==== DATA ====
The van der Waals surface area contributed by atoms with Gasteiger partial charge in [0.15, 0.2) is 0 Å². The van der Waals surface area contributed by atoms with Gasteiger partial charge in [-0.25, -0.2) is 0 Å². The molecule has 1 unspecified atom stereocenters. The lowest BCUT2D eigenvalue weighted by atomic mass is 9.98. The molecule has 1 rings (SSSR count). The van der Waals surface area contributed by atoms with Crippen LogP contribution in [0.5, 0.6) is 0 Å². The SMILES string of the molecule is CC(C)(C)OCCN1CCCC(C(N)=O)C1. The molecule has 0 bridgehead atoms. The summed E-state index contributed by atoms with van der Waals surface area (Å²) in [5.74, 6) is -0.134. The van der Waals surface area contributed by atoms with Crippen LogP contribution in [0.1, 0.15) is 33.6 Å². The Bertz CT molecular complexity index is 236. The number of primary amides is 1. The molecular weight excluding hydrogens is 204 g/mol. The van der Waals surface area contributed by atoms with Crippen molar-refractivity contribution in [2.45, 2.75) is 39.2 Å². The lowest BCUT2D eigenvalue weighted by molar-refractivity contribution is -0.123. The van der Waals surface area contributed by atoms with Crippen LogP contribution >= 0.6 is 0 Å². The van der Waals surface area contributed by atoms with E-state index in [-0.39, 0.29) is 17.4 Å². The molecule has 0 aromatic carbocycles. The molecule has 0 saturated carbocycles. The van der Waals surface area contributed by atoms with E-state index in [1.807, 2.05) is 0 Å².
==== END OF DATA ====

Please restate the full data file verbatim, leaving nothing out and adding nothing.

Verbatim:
The van der Waals surface area contributed by atoms with Gasteiger partial charge in [0.15, 0.2) is 0 Å². The van der Waals surface area contributed by atoms with Gasteiger partial charge in [-0.25, -0.2) is 0 Å². The molecule has 1 unspecified atom stereocenters. The lowest BCUT2D eigenvalue weighted by atomic mass is 9.98. The molecule has 1 rings (SSSR count). The van der Waals surface area contributed by atoms with Crippen LogP contribution in [0.5, 0.6) is 0 Å². The SMILES string of the molecule is CC(C)(C)OCCN1CCCC(C(N)=O)C1. The molecule has 0 bridgehead atoms. The summed E-state index contributed by atoms with van der Waals surface area (Å²) in [5.74, 6) is -0.134. The van der Waals surface area contributed by atoms with Crippen LogP contribution in [0.1, 0.15) is 33.6 Å². The Bertz CT molecular complexity index is 236. The number of primary amides is 1. The molecular weight excluding hydrogens is 204 g/mol. The van der Waals surface area contributed by atoms with Crippen molar-refractivity contribution in [2.45, 2.75) is 39.2 Å². The lowest BCUT2D eigenvalue weighted by molar-refractivity contribution is -0.123. The van der Waals surface area contributed by atoms with Crippen LogP contribution >= 0.6 is 0 Å². The van der Waals surface area contributed by atoms with E-state index in [-0.39, 0.29) is 17.4 Å². The molecule has 0 aromatic carbocycles. The molecule has 0 saturated carbocycles. The van der Waals surface area contributed by atoms with E-state index in [1.807, 2.05) is 0 Å².